Of the many creators in other fields who turned their hand to writing music -- Jean-Jacques Rousseau, Friedrich Nietzsche, Ezra Pound -- to name a very few, Marcel Duchamp is not one whose name springs immediately to mind. Associated with dada and surrealism, Duchamp worked in a variety of media and left a handful of musical sketches created between 1912 and 1915 that were realized by Petr Kotik and the S.E.M. Ensemble in the late '70s. Duchamp left two notated pieces and a conceptual work that must be entirely realized by the performer. The notated pieces were created completely by chance operations, predating Cage's work by many decades. The first, for three voices, was written by pulling cards with pitches out of a hat. In spite of the simplicity of its concept it's a virtuoso piece to perform because the singers must have perfect pitch and a range of two octaves. Here the performers first sing their individual lines and then combine them in various configurations until all are singing together. It's an intriguing and lovely piece. The singers perform with absolute purity and precision so that the dissonances are unambiguous, but what's perhaps most astonishing are the moments when the chance operation produces a unison in the voices, or a triad, or a conventional cadence. Duchamp's La mariée mise à nu par ses célibataires meme, a sketch for his famous glass and metal construction of the same name, is subtitled "Erratum Musical," and its material is derived from a mechanically complex procedure involving a giant funnel, numbered balls, and a toy train. Kotik offers two realizations, one of which, for mechanical piano, prominently includes "Lara's Theme" from Maurice Jarre's score for the 1965 film Dr. Zhivago, a decided dada touch. This is a disc that should fascinate fans of the avant-garde, and it is particularly valuable as a record of a previously undocumented moment of the implementation of dada principles in music.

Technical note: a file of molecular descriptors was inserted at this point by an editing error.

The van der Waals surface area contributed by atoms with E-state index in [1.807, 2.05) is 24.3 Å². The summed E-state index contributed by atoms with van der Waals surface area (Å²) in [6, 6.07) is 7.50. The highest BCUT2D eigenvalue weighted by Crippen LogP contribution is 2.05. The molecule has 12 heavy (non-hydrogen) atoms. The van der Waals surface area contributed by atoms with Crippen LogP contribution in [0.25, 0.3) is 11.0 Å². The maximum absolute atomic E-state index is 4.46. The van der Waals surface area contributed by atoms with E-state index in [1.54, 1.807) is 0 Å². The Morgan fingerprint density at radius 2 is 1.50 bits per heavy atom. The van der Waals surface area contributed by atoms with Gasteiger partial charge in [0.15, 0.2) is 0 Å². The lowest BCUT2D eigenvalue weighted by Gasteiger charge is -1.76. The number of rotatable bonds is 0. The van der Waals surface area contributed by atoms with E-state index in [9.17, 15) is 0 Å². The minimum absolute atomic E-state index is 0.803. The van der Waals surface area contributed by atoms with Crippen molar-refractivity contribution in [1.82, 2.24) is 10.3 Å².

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AllMusic Review by Stephen Eddins
feat: John Cage
feat: Marcel Duchamp